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Every week, join Whitney Quick as she helps you navigate life as a smart consumer. You'll cover everything in avoiding the latest scams, including phishing emails, medical equipment fraud, understanding layaway, hiring a reputable tax preparer, and even digital spring cleaning. Add to your toolbox and flip through your Consumer Handbook Thursdays during NPR’s Morning Edition at 6:42 a.m. and 8:42 a.m., only on KRCU.

Consumer Handbook: Holiday Returns

Sad young lady unpacking wrong parcel, delivery mistake
Prostock-Studio/Getty Images/iStockphoto
Wrong Item Concept. Sad unpset asian lady sitting on couch and unpacking cardboard box, received parcel with damaged staff, covering face in disappointment, feeling dissatisfied with bad purchase

No one enjoys taking things back to stores or sending products back to online retailers, and doing so after the holidays can be especially onerous. Knowing store policies and planning ahead can reduce the stress of returning gifts. You’ll help yourself and gift recipients if you find out how a store handles returns before you buy.

It’s always better to ask about the policy than to find out you made the wrong assumption. Some retailers have expanded their return options, particularly ahead of the holidays. Walmart recently announced it will allow members of its Walmart+ service in some areas to schedule home pickups of returns. Kohl’s announced coupon incentives earlier this year for Amazon returns completed in their stores.

Remember: Stores aren’t legally required to accept items for refund, exchange, or credit unless goods were defective or misrepresented. Some stores provide refunds, while others only issue store credits. A few stores consider all sales to be final. Seasonal stores may have limited hours after the holidays, making it awkward to return unwanted items.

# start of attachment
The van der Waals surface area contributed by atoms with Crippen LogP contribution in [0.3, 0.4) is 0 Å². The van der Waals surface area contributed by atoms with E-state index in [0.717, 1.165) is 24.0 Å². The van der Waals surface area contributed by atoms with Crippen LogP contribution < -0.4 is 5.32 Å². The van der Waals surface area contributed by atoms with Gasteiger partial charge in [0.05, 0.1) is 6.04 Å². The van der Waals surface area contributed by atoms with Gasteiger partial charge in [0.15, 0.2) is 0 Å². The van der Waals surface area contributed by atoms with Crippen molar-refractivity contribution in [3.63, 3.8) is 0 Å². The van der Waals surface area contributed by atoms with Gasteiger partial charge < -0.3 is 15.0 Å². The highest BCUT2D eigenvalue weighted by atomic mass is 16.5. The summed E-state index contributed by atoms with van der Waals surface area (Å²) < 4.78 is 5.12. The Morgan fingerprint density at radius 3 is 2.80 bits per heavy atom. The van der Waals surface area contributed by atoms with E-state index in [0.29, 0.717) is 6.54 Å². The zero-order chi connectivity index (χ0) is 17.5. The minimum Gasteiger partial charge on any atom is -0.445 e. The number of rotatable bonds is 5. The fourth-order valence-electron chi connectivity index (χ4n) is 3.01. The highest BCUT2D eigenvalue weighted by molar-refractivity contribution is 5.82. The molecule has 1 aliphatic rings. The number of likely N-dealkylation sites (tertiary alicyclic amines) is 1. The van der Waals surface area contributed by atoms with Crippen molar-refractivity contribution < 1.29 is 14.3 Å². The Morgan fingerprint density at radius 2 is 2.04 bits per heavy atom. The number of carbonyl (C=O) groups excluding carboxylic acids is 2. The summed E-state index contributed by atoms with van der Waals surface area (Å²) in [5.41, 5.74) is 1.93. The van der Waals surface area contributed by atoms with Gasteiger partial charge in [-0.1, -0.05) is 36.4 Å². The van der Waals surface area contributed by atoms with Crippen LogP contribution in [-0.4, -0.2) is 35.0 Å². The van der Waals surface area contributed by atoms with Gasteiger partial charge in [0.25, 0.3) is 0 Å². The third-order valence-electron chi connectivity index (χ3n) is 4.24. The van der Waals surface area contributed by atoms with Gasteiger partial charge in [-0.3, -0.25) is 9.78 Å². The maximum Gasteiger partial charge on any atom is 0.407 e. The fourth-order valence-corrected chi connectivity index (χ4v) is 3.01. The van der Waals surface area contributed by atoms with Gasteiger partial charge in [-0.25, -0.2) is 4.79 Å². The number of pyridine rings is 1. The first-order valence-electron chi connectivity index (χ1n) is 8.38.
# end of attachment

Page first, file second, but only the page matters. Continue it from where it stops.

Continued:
Better Business Bureau’s tips can help shoppers avoid post-holiday frustration. Ask the store about its return policy. Some stores have extended return periods for gifts, while others limit returns to a week or less after the item is purchased. Ask for a gift receipt and enclose it with the gift. Don’t assume that regular return policies apply to sale or clearance items. Some merchants consider the sale of such items to be final, so ask before buying. Ask about restocking fees. Some merchants charge a restocking or "open box" fee for returns of electronic products or large-ticket items. A restocking fee can be as high as 25 percent of the purchase price.

Cape Girardeau native Whitney Quick is the Regional Director of Better Business Bureau in Cape Girardeau, MO, and is responsible for outreach efforts in Southeast Missouri and Southern Illinois. Quick is a graduate of Cape Girardeau Central High School and Southeast Missouri University where she majored in public relations. Quick enjoys helping educate consumers in the southeast Missouri region by sharing consumer tips with groups and educating them about BBB’s resources.